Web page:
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Life and Death on the US-Mexico Border

As an ethnographer and an EMT, Harvard anthropologist Ieva Jusionyte has a front-line perspective on tensions at the politically fraught border between Mexico and the United States.

Image of protesters on both sides of the border fence during rally

Ieva Jusionyte has always been drawn to tensions at the border.  As a graduate student, she went right to the heart of the drug and human smuggling nexus of Puerto Iguazu, a town at the tri-border area of Brazil, Paraguay, and Argentina, to research how the media reported on crime. While there, she developed a deep interest in the experiences of firefighters and rescue workers, and later, in the US, trained to become a certified emergency medical technician, paramedic, and wildland firefighter.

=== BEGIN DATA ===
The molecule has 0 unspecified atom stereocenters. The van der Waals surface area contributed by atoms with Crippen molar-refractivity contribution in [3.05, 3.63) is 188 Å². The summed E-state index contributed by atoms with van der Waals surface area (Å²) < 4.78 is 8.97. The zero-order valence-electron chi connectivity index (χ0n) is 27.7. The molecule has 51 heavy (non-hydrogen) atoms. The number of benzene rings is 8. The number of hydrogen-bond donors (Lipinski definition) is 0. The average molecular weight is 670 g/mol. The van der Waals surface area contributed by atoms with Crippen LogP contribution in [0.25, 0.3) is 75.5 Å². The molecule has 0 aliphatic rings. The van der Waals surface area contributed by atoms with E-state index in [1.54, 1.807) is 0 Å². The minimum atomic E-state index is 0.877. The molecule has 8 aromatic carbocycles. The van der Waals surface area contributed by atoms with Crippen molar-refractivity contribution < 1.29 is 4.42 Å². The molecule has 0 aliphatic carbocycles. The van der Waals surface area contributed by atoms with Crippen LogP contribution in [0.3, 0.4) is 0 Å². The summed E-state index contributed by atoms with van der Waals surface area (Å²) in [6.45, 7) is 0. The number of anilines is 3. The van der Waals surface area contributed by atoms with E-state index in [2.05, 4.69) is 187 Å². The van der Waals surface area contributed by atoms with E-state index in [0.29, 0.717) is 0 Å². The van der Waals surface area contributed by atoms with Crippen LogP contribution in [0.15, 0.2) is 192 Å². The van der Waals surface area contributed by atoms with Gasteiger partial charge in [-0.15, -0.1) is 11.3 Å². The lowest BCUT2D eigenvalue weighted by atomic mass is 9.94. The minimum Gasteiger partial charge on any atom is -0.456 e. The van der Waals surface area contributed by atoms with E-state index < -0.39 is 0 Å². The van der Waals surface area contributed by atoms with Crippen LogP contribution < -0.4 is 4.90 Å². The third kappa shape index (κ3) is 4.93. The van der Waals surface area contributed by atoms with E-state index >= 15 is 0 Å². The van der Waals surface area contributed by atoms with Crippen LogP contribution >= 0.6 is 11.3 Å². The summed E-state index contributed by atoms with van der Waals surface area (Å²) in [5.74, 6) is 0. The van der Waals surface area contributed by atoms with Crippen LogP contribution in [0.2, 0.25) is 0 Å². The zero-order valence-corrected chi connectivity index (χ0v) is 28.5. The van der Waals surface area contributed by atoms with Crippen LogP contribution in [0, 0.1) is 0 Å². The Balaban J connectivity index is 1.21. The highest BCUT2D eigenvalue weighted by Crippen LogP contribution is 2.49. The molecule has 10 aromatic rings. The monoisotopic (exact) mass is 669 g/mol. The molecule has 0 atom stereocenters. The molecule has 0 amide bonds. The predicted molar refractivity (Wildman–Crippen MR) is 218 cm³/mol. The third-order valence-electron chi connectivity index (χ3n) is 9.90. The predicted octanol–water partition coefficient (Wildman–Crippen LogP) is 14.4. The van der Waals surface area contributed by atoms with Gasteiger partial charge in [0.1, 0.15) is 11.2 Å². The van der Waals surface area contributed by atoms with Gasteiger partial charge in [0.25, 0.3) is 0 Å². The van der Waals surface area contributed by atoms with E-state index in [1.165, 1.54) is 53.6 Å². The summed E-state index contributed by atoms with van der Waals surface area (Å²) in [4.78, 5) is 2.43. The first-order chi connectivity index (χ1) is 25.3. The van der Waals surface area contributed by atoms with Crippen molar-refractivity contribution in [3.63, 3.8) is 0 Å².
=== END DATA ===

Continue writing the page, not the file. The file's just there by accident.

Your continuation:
Most recently, she embedded herself at the US-Mexico border for a year, using her technical skills to help first responders on both sides of the divide. She reasoned that firefighters and EMTs would  face many of the human consequences of national security policy on a daily basis. In order to fully leverage her insights as an anthropologist, she felt she needed to participate.

In Nogales, Arizona, she volunteered as an EMT with the suburban fire department, responding to 911 calls—whether it was for a wildfire or for a critically ill or wounded person. Across the border in Nogales, Mexico, she delivered first aid to injured migrants and deportees on a bench in a soup kitchen, which also served as a humanitarian and legal center. Her forthcoming book, Threshold: Emergency and Rescue on the U.S.-Mexico Border will bring together the experiences of the first responders and residents of the local border communities, to take stock of the real-life impact of US national security measures.... Read more about Life and Death on the US-Mexico Border

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